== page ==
Web applications remain a prime target for cyberattacks, posing significant risks to businesses and their bottom lines. So much so, in fact, that a staggering 17% of all attacks exploit vulnerabilities and security flaws found in web applications, according to Positive Technologies.
As a result, organizations must take proactive measures to safeguard their web applications and eliminate any weak points. Below we explore the motivations behind these threats, the most prevalent attack strategies, and the steps you can take to protect your web applications.
Understanding Threat Actors’ Motivations
According to the 2023 Verizon Data Breach Investigations Report, 89% of attacks are financially motivated, with the remaining 11% being driven by espionage. The report further highlights that the majority of threats originate from external actors, with organized crime groups accounting for 83% of breaches.
That’s not to say that we shouldn’t overlook internal threats, of course; they still contribute to 19% of breaches through both intentional actions and unintentional mistakes.
Attackers’ methods vary but typically involve stealing sensitive information and intellectual property that can be sold or held for ransom. But that’s not to say that web applications without payment or personal data processing capabilities are immune to attacks.
In fact, attackers often conduct practice runs on seemingly less significant sites to refine their skills, identify new vulnerabilities, and perform a test run ahead of their next big payday.
Common Web Application Attacks
While threat actors’ tactics evolve constantly, the underlying strategies of their attacks remain, for the most part, relatively consistent. Here are some of the most common types of web application attacks:
Cross-site scripting (XSS): Attackers inject malicious code into authorized applications, compromising individual sites or breaching third-party scripts to target multiple sites simultaneously. This can result in the spread of malware and the exposure of confidential information.
SQL injections (SQLI): Attackers inject malicious code into web applications to manipulate backend databases. The goal is to access sensitive information, such as login credentials and financial data, or perform unauthorized actions like adding or deleting records. SQL injection attacks occur when web applications fail to properly validate user input.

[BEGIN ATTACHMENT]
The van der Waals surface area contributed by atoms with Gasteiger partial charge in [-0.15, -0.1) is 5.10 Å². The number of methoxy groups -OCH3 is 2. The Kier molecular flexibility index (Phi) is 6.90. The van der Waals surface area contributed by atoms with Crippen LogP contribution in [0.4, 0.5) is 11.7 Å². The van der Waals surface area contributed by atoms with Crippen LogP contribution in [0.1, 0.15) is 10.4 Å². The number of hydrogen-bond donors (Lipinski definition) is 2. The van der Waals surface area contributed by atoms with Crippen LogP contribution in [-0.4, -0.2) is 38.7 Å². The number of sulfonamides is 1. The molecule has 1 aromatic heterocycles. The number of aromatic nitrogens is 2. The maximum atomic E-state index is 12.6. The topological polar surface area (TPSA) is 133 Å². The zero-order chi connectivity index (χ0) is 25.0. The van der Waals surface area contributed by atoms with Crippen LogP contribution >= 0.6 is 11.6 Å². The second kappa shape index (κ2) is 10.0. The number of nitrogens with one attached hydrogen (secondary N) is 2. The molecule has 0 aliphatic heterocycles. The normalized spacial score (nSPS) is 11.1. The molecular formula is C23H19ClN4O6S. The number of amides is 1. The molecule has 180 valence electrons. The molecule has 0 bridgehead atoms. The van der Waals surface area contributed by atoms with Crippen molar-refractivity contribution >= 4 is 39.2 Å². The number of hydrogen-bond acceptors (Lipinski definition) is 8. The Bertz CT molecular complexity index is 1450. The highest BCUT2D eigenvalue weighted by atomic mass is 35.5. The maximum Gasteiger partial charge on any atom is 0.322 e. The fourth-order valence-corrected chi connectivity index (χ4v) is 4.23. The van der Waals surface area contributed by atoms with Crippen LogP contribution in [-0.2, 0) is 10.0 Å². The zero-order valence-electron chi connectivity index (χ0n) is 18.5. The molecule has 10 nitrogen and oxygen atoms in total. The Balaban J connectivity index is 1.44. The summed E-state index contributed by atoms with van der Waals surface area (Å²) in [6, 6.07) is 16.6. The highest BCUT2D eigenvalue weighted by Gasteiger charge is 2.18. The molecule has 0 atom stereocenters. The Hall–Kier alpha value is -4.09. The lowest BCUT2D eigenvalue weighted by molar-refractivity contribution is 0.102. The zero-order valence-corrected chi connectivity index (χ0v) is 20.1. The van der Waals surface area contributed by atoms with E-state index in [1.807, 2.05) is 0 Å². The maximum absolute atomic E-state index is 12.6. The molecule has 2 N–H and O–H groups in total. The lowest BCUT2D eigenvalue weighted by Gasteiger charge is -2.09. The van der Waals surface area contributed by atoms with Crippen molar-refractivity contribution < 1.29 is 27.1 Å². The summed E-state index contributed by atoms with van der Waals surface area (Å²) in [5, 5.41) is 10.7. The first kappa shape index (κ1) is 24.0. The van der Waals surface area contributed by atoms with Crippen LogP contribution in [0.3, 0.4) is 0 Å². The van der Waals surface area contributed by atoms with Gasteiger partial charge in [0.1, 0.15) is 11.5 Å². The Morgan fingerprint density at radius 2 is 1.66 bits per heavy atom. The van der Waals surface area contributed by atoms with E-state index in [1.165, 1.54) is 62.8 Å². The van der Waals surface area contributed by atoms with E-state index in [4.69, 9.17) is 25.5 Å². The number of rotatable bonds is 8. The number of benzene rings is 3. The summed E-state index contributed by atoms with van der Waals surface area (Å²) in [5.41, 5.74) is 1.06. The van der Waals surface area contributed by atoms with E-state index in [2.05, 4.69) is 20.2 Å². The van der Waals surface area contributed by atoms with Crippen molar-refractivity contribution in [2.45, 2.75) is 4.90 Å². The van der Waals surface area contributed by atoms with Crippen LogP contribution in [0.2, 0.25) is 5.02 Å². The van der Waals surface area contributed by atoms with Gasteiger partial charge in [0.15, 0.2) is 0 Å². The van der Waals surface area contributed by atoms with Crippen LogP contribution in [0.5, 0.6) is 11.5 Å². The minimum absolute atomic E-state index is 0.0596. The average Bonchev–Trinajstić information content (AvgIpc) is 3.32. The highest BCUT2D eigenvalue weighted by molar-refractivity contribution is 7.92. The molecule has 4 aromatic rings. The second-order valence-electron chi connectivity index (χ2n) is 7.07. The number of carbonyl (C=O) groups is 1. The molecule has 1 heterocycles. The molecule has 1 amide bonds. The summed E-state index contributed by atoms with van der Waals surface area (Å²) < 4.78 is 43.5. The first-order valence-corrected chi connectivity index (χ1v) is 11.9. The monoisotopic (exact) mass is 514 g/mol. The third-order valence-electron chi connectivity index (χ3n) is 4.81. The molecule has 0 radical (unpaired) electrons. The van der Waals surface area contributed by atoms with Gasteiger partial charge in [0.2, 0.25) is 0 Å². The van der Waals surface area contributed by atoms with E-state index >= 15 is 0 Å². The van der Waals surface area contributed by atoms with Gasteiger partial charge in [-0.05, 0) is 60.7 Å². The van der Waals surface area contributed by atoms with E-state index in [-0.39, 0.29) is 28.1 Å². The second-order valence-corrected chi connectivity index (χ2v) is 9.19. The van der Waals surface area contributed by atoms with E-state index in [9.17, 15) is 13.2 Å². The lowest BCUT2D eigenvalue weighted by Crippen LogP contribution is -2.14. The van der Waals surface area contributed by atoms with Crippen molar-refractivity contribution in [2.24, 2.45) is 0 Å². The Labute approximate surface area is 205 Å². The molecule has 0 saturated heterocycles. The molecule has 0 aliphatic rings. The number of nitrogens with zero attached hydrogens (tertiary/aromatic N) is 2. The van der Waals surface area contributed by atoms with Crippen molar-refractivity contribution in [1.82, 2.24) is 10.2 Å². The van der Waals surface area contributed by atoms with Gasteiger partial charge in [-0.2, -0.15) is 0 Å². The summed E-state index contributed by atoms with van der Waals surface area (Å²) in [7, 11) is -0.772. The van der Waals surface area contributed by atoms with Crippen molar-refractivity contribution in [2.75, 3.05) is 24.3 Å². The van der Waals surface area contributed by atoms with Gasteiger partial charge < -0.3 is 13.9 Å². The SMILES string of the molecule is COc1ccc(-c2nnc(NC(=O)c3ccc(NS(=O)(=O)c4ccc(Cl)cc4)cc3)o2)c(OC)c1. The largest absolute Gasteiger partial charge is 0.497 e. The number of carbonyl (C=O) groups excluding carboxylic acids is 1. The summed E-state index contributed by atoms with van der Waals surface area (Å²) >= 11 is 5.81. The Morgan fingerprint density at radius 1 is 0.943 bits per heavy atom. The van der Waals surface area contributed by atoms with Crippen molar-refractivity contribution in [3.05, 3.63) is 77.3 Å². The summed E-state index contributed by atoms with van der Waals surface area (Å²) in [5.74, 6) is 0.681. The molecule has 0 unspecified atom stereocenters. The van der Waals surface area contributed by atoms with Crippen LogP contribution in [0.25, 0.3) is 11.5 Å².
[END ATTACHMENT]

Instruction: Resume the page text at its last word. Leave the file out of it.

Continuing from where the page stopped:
Path traversal: This attack involves accessing files and directories on a web server outside of the web root directory. Attackers exploit vulnerabilities in user input validation to gain unauthorized access to sensitive files, such as configuration and log files, or to execute arbitrary code on the server.
Web parameter tampering: Attackers manipulate parameters exchanged between client and server to modify application data, such as user credentials, product prices, and permissions. This can be exploited by malicious users seeking personal gain or attackers executing man-in-the-middle attacks.
Distributed Denial of Service (DDoS): Hackers overwhelm a server with requests, effectively paralyzing it and denying legitimate users access to services. Often, attackers use a network of compromised computers or bots to launch these attacks.
Protecting Your Web Applications
With applications and company operations expanding online, it’s crucial to take a proactive approach to safeguard your web application. While traditional pen testing typically has lengthy setup times and point-in-time results, Pen Testing as a Service (PTaaS) is a continuous security solution.
By implementing a continuous testing solution that identifies vulnerabilities and logical errors in real-time, you can stay one step ahead of potential attacks.
The Outpost24 PTaaS solution offers rapid, real-time vulnerability findings, direct access to pen testers, and a comprehensive knowledge base for effective fixes, helping you spot and remediate vulnerabilities immediately.
The time-boxed, rapid pen tests are designed to handle large volumes of web applications, delivering robust security and unwavering quality assurance.
Whether you need to meet compliance audits or optimize your DevOps scrum/sprint cycles, there is a meticulous review of changes and detailed pen tests that will promptly address any new vulnerabilities, safeguarding your mission-critical applications.
Are you ready to take control of your web application security?
Contact Outpost24 to demo PTaaS, and see how you can continuously secure your web applications and stop the next attack against them in its track.
Outpost24 is a trusted member of CREST, with security experts who provide the most accurate view of your vulnerabilities, including hidden risks like business logic errors and elusive backdoors that automated scanners often miss.
Sponsored and written by Outpost24